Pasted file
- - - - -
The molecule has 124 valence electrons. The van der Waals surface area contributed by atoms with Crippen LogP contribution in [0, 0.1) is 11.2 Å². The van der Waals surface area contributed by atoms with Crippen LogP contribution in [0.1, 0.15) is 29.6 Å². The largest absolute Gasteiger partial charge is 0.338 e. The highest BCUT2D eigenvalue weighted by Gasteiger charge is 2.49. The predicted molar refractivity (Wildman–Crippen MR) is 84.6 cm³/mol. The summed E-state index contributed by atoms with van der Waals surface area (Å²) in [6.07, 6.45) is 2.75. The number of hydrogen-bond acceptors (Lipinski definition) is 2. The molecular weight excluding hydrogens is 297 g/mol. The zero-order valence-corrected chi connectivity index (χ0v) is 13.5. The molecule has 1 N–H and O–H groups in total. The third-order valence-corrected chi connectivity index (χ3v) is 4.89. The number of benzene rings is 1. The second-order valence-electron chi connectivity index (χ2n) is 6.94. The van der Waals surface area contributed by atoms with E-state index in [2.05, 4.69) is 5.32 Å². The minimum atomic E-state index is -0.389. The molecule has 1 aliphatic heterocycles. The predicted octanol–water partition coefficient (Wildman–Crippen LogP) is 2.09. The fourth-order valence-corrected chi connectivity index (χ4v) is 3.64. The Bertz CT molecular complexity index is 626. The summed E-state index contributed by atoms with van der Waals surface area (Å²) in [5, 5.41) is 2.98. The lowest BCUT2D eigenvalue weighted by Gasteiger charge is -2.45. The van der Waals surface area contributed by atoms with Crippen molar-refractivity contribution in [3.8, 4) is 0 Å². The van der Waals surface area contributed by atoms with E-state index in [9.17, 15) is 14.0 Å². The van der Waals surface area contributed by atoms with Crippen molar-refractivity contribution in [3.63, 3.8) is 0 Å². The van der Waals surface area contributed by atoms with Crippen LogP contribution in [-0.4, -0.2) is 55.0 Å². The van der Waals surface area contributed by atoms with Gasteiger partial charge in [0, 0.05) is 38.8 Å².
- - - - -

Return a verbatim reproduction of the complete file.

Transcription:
The molecule has 124 valence electrons. The van der Waals surface area contributed by atoms with Crippen LogP contribution in [0, 0.1) is 11.2 Å². The van der Waals surface area contributed by atoms with Crippen LogP contribution in [0.1, 0.15) is 29.6 Å². The largest absolute Gasteiger partial charge is 0.338 e. The highest BCUT2D eigenvalue weighted by Gasteiger charge is 2.49. The predicted molar refractivity (Wildman–Crippen MR) is 84.6 cm³/mol. The summed E-state index contributed by atoms with van der Waals surface area (Å²) in [6.07, 6.45) is 2.75. The number of hydrogen-bond acceptors (Lipinski definition) is 2. The molecular weight excluding hydrogens is 297 g/mol. The zero-order valence-corrected chi connectivity index (χ0v) is 13.5. The molecule has 1 N–H and O–H groups in total. The third-order valence-corrected chi connectivity index (χ3v) is 4.89. The number of benzene rings is 1. The second-order valence-electron chi connectivity index (χ2n) is 6.94. The van der Waals surface area contributed by atoms with E-state index in [2.05, 4.69) is 5.32 Å². The minimum atomic E-state index is -0.389. The molecule has 1 aliphatic heterocycles. The predicted octanol–water partition coefficient (Wildman–Crippen LogP) is 2.09. The fourth-order valence-corrected chi connectivity index (χ4v) is 3.64. The Bertz CT molecular complexity index is 626. The summed E-state index contributed by atoms with van der Waals surface area (Å²) in [5, 5.41) is 2.98. The lowest BCUT2D eigenvalue weighted by Gasteiger charge is -2.45. The van der Waals surface area contributed by atoms with Crippen molar-refractivity contribution in [3.8, 4) is 0 Å². The van der Waals surface area contributed by atoms with E-state index in [9.17, 15) is 14.0 Å². The van der Waals surface area contributed by atoms with Crippen molar-refractivity contribution in [3.63, 3.8) is 0 Å². The van der Waals surface area contributed by atoms with Crippen LogP contribution in [-0.4, -0.2) is 55.0 Å². The van der Waals surface area contributed by atoms with Gasteiger partial charge in [0, 0.05) is 38.8 Å².